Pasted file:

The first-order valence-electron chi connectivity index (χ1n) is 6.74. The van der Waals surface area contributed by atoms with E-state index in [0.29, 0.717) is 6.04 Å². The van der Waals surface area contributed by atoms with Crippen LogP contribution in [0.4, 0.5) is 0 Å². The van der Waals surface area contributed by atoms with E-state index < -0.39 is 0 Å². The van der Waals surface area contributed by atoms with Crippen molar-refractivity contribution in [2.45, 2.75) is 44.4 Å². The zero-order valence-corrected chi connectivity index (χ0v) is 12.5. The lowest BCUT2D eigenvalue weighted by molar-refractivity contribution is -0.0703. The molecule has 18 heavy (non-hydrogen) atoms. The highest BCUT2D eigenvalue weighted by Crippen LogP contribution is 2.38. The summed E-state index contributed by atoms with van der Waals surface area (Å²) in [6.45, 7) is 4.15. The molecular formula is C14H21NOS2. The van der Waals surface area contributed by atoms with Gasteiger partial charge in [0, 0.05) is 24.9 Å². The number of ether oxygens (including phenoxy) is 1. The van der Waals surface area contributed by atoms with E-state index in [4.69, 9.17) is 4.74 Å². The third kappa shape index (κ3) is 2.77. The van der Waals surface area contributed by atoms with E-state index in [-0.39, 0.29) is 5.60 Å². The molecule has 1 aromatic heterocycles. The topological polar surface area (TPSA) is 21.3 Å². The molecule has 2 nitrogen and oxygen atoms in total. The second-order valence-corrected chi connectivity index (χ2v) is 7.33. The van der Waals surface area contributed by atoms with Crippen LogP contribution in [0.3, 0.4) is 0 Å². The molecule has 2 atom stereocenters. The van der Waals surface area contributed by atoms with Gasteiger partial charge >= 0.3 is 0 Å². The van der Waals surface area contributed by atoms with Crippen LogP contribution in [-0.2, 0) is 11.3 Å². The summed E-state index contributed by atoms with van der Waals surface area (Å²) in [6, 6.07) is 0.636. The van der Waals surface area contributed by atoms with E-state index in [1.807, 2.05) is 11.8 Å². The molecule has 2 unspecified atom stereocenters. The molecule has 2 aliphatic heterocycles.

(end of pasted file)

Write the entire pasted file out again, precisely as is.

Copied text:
The first-order valence-electron chi connectivity index (χ1n) is 6.74. The van der Waals surface area contributed by atoms with E-state index in [0.29, 0.717) is 6.04 Å². The van der Waals surface area contributed by atoms with Crippen LogP contribution in [0.4, 0.5) is 0 Å². The van der Waals surface area contributed by atoms with E-state index < -0.39 is 0 Å². The van der Waals surface area contributed by atoms with Crippen molar-refractivity contribution in [2.45, 2.75) is 44.4 Å². The zero-order valence-corrected chi connectivity index (χ0v) is 12.5. The lowest BCUT2D eigenvalue weighted by molar-refractivity contribution is -0.0703. The molecule has 18 heavy (non-hydrogen) atoms. The highest BCUT2D eigenvalue weighted by Crippen LogP contribution is 2.38. The summed E-state index contributed by atoms with van der Waals surface area (Å²) in [6.45, 7) is 4.15. The molecular formula is C14H21NOS2. The van der Waals surface area contributed by atoms with Gasteiger partial charge in [0, 0.05) is 24.9 Å². The number of ether oxygens (including phenoxy) is 1. The van der Waals surface area contributed by atoms with E-state index in [4.69, 9.17) is 4.74 Å². The third kappa shape index (κ3) is 2.77. The van der Waals surface area contributed by atoms with E-state index in [-0.39, 0.29) is 5.60 Å². The molecule has 1 aromatic heterocycles. The topological polar surface area (TPSA) is 21.3 Å². The molecule has 2 nitrogen and oxygen atoms in total. The second-order valence-corrected chi connectivity index (χ2v) is 7.33. The van der Waals surface area contributed by atoms with Crippen LogP contribution in [0.3, 0.4) is 0 Å². The molecule has 2 atom stereocenters. The van der Waals surface area contributed by atoms with Gasteiger partial charge >= 0.3 is 0 Å². The van der Waals surface area contributed by atoms with Crippen LogP contribution in [-0.2, 0) is 11.3 Å². The summed E-state index contributed by atoms with van der Waals surface area (Å²) in [6, 6.07) is 0.636. The van der Waals surface area contributed by atoms with E-state index in [1.807, 2.05) is 11.8 Å². The molecule has 2 unspecified atom stereocenters. The molecule has 2 aliphatic heterocycles.